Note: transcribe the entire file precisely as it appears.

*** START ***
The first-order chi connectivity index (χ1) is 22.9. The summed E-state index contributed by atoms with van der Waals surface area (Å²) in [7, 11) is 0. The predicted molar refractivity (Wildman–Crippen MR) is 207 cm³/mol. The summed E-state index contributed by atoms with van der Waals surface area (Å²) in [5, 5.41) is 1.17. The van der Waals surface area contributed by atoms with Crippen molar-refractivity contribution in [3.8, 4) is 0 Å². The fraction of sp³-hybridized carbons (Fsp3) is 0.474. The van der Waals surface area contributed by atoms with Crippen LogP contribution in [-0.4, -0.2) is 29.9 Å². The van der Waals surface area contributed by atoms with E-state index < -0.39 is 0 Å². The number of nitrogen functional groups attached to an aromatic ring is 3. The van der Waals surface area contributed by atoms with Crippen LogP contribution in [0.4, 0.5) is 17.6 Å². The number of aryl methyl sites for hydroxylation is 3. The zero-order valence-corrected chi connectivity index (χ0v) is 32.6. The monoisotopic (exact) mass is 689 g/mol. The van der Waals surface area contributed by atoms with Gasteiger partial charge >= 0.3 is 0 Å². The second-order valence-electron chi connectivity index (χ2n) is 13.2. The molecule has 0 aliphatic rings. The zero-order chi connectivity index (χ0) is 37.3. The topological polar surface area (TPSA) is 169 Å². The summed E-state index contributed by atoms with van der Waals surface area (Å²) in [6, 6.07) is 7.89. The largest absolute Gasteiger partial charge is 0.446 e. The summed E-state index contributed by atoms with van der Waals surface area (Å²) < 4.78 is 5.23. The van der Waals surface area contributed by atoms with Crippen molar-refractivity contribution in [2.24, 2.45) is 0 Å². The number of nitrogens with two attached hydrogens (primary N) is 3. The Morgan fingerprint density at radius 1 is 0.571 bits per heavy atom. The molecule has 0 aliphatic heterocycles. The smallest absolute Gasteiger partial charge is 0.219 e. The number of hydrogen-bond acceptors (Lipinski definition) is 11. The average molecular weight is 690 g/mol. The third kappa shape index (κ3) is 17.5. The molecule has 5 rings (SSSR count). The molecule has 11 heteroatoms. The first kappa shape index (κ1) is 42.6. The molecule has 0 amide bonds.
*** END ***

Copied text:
The first-order chi connectivity index (χ1) is 22.9. The summed E-state index contributed by atoms with van der Waals surface area (Å²) in [7, 11) is 0. The predicted molar refractivity (Wildman–Crippen MR) is 207 cm³/mol. The summed E-state index contributed by atoms with van der Waals surface area (Å²) in [5, 5.41) is 1.17. The van der Waals surface area contributed by atoms with Crippen molar-refractivity contribution in [3.8, 4) is 0 Å². The fraction of sp³-hybridized carbons (Fsp3) is 0.474. The van der Waals surface area contributed by atoms with Crippen LogP contribution in [-0.4, -0.2) is 29.9 Å². The van der Waals surface area contributed by atoms with E-state index < -0.39 is 0 Å². The number of nitrogen functional groups attached to an aromatic ring is 3. The van der Waals surface area contributed by atoms with Crippen LogP contribution in [0.4, 0.5) is 17.6 Å². The number of aryl methyl sites for hydroxylation is 3. The zero-order valence-corrected chi connectivity index (χ0v) is 32.6. The monoisotopic (exact) mass is 689 g/mol. The van der Waals surface area contributed by atoms with Gasteiger partial charge >= 0.3 is 0 Å². The second-order valence-electron chi connectivity index (χ2n) is 13.2. The molecule has 0 aliphatic rings. The zero-order chi connectivity index (χ0) is 37.3. The topological polar surface area (TPSA) is 169 Å². The summed E-state index contributed by atoms with van der Waals surface area (Å²) in [6, 6.07) is 7.89. The largest absolute Gasteiger partial charge is 0.446 e. The summed E-state index contributed by atoms with van der Waals surface area (Å²) < 4.78 is 5.23. The van der Waals surface area contributed by atoms with Crippen molar-refractivity contribution in [2.24, 2.45) is 0 Å². The number of nitrogens with two attached hydrogens (primary N) is 3. The Morgan fingerprint density at radius 1 is 0.571 bits per heavy atom. The molecule has 0 aliphatic heterocycles. The smallest absolute Gasteiger partial charge is 0.219 e. The number of hydrogen-bond acceptors (Lipinski definition) is 11. The average molecular weight is 690 g/mol. The third kappa shape index (κ3) is 17.5. The molecule has 5 rings (SSSR count). The molecule has 11 heteroatoms. The first kappa shape index (κ1) is 42.6. The molecule has 0 amide bonds.